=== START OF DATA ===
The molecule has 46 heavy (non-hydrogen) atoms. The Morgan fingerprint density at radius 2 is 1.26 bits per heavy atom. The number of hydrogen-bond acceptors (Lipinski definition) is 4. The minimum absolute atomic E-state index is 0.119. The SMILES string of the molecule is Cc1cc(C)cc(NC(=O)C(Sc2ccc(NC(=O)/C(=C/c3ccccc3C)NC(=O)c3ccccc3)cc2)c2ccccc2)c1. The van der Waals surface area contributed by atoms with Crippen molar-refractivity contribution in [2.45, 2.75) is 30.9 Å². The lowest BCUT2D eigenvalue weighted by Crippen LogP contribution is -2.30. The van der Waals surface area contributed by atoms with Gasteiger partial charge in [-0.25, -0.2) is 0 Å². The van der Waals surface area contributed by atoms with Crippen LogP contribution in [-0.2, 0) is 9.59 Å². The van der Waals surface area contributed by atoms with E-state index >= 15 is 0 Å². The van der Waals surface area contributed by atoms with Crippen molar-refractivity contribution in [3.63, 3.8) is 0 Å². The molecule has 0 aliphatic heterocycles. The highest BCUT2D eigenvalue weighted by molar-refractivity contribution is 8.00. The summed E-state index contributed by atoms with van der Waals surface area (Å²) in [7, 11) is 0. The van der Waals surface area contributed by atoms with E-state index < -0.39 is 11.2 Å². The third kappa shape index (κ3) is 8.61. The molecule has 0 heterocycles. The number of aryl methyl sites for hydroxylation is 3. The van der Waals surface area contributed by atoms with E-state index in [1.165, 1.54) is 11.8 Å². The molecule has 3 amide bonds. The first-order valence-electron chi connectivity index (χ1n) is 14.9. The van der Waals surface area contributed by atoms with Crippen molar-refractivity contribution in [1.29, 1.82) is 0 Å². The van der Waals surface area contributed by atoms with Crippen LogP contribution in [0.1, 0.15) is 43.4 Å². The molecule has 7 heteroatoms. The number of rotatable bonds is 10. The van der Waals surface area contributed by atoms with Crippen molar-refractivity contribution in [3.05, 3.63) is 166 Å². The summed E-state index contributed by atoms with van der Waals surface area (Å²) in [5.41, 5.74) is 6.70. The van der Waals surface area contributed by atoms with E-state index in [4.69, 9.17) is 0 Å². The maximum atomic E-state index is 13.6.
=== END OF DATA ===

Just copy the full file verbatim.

The molecule has 46 heavy (non-hydrogen) atoms. The Morgan fingerprint density at radius 2 is 1.26 bits per heavy atom. The number of hydrogen-bond acceptors (Lipinski definition) is 4. The minimum absolute atomic E-state index is 0.119. The SMILES string of the molecule is Cc1cc(C)cc(NC(=O)C(Sc2ccc(NC(=O)/C(=C/c3ccccc3C)NC(=O)c3ccccc3)cc2)c2ccccc2)c1. The van der Waals surface area contributed by atoms with Crippen molar-refractivity contribution in [2.45, 2.75) is 30.9 Å². The lowest BCUT2D eigenvalue weighted by Crippen LogP contribution is -2.30. The van der Waals surface area contributed by atoms with Gasteiger partial charge in [-0.25, -0.2) is 0 Å². The van der Waals surface area contributed by atoms with Crippen LogP contribution in [-0.2, 0) is 9.59 Å². The van der Waals surface area contributed by atoms with E-state index >= 15 is 0 Å². The van der Waals surface area contributed by atoms with Crippen molar-refractivity contribution in [3.63, 3.8) is 0 Å². The molecule has 0 aliphatic heterocycles. The highest BCUT2D eigenvalue weighted by molar-refractivity contribution is 8.00. The summed E-state index contributed by atoms with van der Waals surface area (Å²) in [7, 11) is 0. The van der Waals surface area contributed by atoms with E-state index < -0.39 is 11.2 Å². The third kappa shape index (κ3) is 8.61. The molecule has 0 heterocycles. The number of aryl methyl sites for hydroxylation is 3. The van der Waals surface area contributed by atoms with E-state index in [1.165, 1.54) is 11.8 Å². The molecule has 3 amide bonds. The first-order valence-electron chi connectivity index (χ1n) is 14.9. The van der Waals surface area contributed by atoms with Crippen molar-refractivity contribution in [1.29, 1.82) is 0 Å². The van der Waals surface area contributed by atoms with Crippen LogP contribution in [0.1, 0.15) is 43.4 Å². The molecule has 7 heteroatoms. The number of rotatable bonds is 10. The van der Waals surface area contributed by atoms with Crippen molar-refractivity contribution in [3.05, 3.63) is 166 Å². The summed E-state index contributed by atoms with van der Waals surface area (Å²) in [5.41, 5.74) is 6.70. The van der Waals surface area contributed by atoms with E-state index in [4.69, 9.17) is 0 Å². The maximum atomic E-state index is 13.6.